Cepero said, “Yeah, but to do something like this. This is a public act of arson. They risked being seen by a lot of people. Either stones or stupidity … or both.”

“Exactly,” Kalen said. “Perhaps someone did see something. We should start asking around now.”

Aerimon nodded then said, “Thanks for your help, everyone.” He looked to Ilona. “Ilona, good to see you again.”

“You as well, Aerimon. And you don’t seem as wound up as you did when we went out. A nice change.”

Aerimon smiled back and said, “Now that they’ve come at me again, I can take today to not worry about it. I was becoming a bit obsessive. I have faith that you’ll get them though. I’m sure they’ve left some kind of evidence.”

Her features softened at that. “We’ll certainly do our best. Oh, and I meant to tell you; thanks for whooping his ass every once in a while for me. I don’t have to do it as much anymore.”

Aerimon and Cepero chuckled while Kalen just shook his head and smiled.

“Whooping his ass is my passion. Well I’ve got to get back to the carpenters. They’ve already knocked the section of wall down that they deem unsalvageable. We’re discussing the price and way we’re to go about rebuilding it.”

Kalen said, “Of course, Aerimon. If you need a little extra coin I’m sure that all your students wouldn’t mind paying a month or two in advance.”

“Thank you but I’ll manage. Once you finish your search come speak with me again if you’ve the time.”

“Oh I’ll be back. We still have a bit to discuss.”




Aerimon was helping the carpenters and their workers transport the new wood that would be used to fix his home when he spotted Kalen walking down the street towards him. He continued hefting the planks and sheets of wood until Kalen was within a few feet.

After placing a final plank into a wheelbarrow, Aerimon said, “Kalen, should we go inside to talk?”

“Yeah, we should.”

“Straight. It’s just you?”

“Yeah I sent Cepero and Ilona back to the Guard House. Come on, let these men do their job.”

As they walked into the house together and to the table, Aerimon said, “I like helping. This is my place after all; I feel obligated to help rebuild it.”

“I know you do. So what are you doing about this? Are you paying for all of it?”

“No. The owner whom I rent from seems to like that I pay my rent on time each month. That and I’m pretty damn persuasive when I want to be. He’s decided to cover half of the costs, most of which will be the upfront costs to get this project going. I’ll pay another fourth up front as well then make the rest up in payments.”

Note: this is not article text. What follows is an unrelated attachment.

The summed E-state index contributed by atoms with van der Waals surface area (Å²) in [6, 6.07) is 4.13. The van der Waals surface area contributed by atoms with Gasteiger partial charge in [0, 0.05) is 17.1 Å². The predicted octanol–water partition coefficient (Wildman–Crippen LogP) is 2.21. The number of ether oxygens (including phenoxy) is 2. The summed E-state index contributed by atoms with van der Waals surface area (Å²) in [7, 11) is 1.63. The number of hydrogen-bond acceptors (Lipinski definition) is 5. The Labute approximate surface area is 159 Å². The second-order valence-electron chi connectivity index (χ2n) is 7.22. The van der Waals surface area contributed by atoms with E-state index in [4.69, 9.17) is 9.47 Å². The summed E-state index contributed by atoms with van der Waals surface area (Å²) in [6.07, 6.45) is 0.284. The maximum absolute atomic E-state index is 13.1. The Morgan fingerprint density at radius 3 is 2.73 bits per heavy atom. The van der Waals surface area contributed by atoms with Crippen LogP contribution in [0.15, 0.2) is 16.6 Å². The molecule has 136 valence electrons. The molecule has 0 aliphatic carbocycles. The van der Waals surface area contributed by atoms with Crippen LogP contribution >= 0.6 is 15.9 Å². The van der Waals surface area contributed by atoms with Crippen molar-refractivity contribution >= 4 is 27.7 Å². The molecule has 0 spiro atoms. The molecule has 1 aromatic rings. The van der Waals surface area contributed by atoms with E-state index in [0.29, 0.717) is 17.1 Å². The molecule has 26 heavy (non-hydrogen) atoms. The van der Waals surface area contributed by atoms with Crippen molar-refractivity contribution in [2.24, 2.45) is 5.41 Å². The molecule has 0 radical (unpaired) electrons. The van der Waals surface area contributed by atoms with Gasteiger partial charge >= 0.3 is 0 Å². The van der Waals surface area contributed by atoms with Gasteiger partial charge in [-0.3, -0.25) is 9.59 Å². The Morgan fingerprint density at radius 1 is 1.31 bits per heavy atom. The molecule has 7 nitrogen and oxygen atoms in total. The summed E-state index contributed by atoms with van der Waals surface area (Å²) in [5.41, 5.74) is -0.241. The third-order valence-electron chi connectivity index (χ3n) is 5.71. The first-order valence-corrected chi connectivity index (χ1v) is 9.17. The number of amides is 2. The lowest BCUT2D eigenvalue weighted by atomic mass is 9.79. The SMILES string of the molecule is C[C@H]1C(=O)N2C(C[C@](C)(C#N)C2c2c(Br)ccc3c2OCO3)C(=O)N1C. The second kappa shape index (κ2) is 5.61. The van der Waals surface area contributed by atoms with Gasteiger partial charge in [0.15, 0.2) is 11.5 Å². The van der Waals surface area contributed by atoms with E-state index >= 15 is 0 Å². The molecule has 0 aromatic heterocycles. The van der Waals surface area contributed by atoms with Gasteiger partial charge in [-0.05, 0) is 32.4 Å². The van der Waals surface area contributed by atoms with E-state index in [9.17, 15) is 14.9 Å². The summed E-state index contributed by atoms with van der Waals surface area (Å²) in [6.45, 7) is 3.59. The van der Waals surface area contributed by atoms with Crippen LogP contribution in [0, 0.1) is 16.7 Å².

“Not too bad a deal.”

Aerimon was silent for a moment. He searched his mind for a way to solve his problem without giving in. While Kalen was out searching for clues, he had sincerely entertained the idea of just paying the gang to get them to leave him be.

A glimmer of hope presented itself and he asked, “What did you find in your search?”

Kalen sighed but replied with, “Not much. Enough though to hazard a guess or two as to which direction he might have come from. But that won’t do much. We didn’t even get any descriptions.”

There it was; the lifeline that would keep him from sinking into a realm where he had to bend to the demands of criminals. It wasn’t much but it was something. Had there been nothing to go on, Aerimon would have nothing to focus on but his anger that would quickly become uncontrollable. He’d either leave Dargon for good and go home or give in to the demands of the thugs. He did not want to do either but he had entertained each idea, the former more than the latter. Now, he could put his efforts into this small lead and stave off his hopelessness.

“Give me the information you have.”

“Aerimon, I can’t do that. This is a Town Guard matter. We’re going to keep looking and we’ll find something.”

Of course what Kalen proposed made sense to Aerimon. He believed that they could solve this case but he didn’t know if he could withstand another attack from this gang. They deserved to be punished and to be punished now.

Aerimon nodded but he had adopted a mask of quiet determination. Deadly thoughts began filling his brain.




As Aerimon believed would come to pass, Derik showed up that same day soon after Kalen left. He was dressed in the uniform of a Town Guard but he was still Aerimon’s student.

“Aerimon, I came as soon as Kalen told me what happened. Are you okay?”

“Just some burns. Otherwise, I’m mostly okay.”

“I’ll get you a healing salve to mend those burns. Is there anything else I can do?”

The look on Derik’s face was inspiring to Aerimon. He could see that Derik wanted to make this right; that he wanted to help in any way he could. That was good.

“There is actually. Listen, Derik, Kalen is having a lot of trouble finding these guys. I want to help but he doesn’t want to involve me in any of this for my own safety.”

“If anybody, you’d be the one capable of keeping yourself safe!”

“Exactly. Kalen has some information on where the gang might be. I need you to get that for me. Get that and anything else that might help me. I’m going to look for these guys myself. Can you do this for me?”

“Of course, Aerimon. Anything to help.”